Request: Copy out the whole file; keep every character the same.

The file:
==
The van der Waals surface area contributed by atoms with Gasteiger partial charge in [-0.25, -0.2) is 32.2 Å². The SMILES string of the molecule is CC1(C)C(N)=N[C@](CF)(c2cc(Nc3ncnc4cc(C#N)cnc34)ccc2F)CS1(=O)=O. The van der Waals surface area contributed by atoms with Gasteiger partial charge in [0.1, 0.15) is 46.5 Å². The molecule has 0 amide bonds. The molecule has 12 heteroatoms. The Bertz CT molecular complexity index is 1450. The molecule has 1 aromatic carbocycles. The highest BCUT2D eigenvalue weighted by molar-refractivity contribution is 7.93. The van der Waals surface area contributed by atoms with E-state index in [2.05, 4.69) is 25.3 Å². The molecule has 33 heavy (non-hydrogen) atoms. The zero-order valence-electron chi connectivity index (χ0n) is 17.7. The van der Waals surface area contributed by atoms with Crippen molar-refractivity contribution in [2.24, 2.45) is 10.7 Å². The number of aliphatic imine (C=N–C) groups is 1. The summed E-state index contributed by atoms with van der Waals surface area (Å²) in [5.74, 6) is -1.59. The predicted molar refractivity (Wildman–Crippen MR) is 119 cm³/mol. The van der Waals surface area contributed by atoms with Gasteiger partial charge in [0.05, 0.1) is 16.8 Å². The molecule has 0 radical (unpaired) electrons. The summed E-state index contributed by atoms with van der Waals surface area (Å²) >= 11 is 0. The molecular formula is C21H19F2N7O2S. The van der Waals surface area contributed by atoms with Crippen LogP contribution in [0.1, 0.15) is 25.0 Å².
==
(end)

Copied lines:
The van der Waals surface area contributed by atoms with Gasteiger partial charge in [-0.25, -0.2) is 32.2 Å². The SMILES string of the molecule is CC1(C)C(N)=N[C@](CF)(c2cc(Nc3ncnc4cc(C#N)cnc34)ccc2F)CS1(=O)=O. The van der Waals surface area contributed by atoms with Gasteiger partial charge in [0.1, 0.15) is 46.5 Å². The molecule has 0 amide bonds. The molecule has 12 heteroatoms. The Bertz CT molecular complexity index is 1450. The molecule has 1 aromatic carbocycles. The highest BCUT2D eigenvalue weighted by molar-refractivity contribution is 7.93. The van der Waals surface area contributed by atoms with E-state index in [2.05, 4.69) is 25.3 Å². The molecule has 33 heavy (non-hydrogen) atoms. The zero-order valence-electron chi connectivity index (χ0n) is 17.7. The van der Waals surface area contributed by atoms with Crippen molar-refractivity contribution in [2.24, 2.45) is 10.7 Å². The number of aliphatic imine (C=N–C) groups is 1. The summed E-state index contributed by atoms with van der Waals surface area (Å²) in [5.74, 6) is -1.59. The predicted molar refractivity (Wildman–Crippen MR) is 119 cm³/mol. The van der Waals surface area contributed by atoms with Gasteiger partial charge in [0.05, 0.1) is 16.8 Å². The molecule has 0 radical (unpaired) electrons. The summed E-state index contributed by atoms with van der Waals surface area (Å²) >= 11 is 0. The molecular formula is C21H19F2N7O2S. The van der Waals surface area contributed by atoms with Crippen LogP contribution in [0.1, 0.15) is 25.0 Å².